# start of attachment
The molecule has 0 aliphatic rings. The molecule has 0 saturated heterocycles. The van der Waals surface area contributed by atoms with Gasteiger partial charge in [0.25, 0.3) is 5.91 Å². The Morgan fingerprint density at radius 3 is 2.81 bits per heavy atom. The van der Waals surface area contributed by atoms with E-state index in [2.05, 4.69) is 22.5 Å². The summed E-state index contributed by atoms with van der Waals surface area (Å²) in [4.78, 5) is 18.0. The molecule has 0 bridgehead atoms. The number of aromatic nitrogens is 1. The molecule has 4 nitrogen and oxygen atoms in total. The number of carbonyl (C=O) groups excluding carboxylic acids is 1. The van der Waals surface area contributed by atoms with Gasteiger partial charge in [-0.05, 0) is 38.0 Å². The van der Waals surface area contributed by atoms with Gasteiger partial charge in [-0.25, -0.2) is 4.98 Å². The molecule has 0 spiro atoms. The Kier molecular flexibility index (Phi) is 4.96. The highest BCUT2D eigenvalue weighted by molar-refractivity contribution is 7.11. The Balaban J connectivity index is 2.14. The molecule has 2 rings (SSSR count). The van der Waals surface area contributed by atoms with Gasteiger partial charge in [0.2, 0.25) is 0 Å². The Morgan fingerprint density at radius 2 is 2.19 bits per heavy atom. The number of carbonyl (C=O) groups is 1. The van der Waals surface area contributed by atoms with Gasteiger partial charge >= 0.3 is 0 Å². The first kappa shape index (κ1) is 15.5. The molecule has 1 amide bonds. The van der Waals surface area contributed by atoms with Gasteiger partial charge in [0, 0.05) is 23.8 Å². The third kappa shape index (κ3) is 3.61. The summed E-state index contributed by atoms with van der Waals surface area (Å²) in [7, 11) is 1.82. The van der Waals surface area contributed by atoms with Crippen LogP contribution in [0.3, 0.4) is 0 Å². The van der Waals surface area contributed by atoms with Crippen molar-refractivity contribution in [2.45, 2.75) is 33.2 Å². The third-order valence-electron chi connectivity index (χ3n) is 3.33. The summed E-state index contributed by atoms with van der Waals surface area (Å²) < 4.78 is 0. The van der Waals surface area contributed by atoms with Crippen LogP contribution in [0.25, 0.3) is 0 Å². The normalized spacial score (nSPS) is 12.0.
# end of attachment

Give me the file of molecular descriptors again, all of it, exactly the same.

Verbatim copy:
The molecule has 0 aliphatic rings. The molecule has 0 saturated heterocycles. The van der Waals surface area contributed by atoms with Gasteiger partial charge in [0.25, 0.3) is 5.91 Å². The Morgan fingerprint density at radius 3 is 2.81 bits per heavy atom. The van der Waals surface area contributed by atoms with E-state index in [2.05, 4.69) is 22.5 Å². The summed E-state index contributed by atoms with van der Waals surface area (Å²) in [4.78, 5) is 18.0. The molecule has 0 bridgehead atoms. The number of aromatic nitrogens is 1. The molecule has 4 nitrogen and oxygen atoms in total. The number of carbonyl (C=O) groups excluding carboxylic acids is 1. The van der Waals surface area contributed by atoms with Gasteiger partial charge in [-0.05, 0) is 38.0 Å². The van der Waals surface area contributed by atoms with Gasteiger partial charge in [-0.25, -0.2) is 4.98 Å². The molecule has 0 spiro atoms. The Kier molecular flexibility index (Phi) is 4.96. The highest BCUT2D eigenvalue weighted by molar-refractivity contribution is 7.11. The Balaban J connectivity index is 2.14. The molecule has 2 rings (SSSR count). The van der Waals surface area contributed by atoms with Gasteiger partial charge in [0.2, 0.25) is 0 Å². The Morgan fingerprint density at radius 2 is 2.19 bits per heavy atom. The number of carbonyl (C=O) groups is 1. The van der Waals surface area contributed by atoms with Gasteiger partial charge >= 0.3 is 0 Å². The first kappa shape index (κ1) is 15.5. The molecule has 1 amide bonds. The van der Waals surface area contributed by atoms with Gasteiger partial charge in [0, 0.05) is 23.8 Å². The third kappa shape index (κ3) is 3.61. The summed E-state index contributed by atoms with van der Waals surface area (Å²) in [7, 11) is 1.82. The van der Waals surface area contributed by atoms with Crippen LogP contribution in [0.3, 0.4) is 0 Å². The van der Waals surface area contributed by atoms with Crippen molar-refractivity contribution in [2.45, 2.75) is 33.2 Å². The third-order valence-electron chi connectivity index (χ3n) is 3.33. The summed E-state index contributed by atoms with van der Waals surface area (Å²) < 4.78 is 0. The van der Waals surface area contributed by atoms with Crippen LogP contribution in [0.25, 0.3) is 0 Å². The normalized spacial score (nSPS) is 12.0.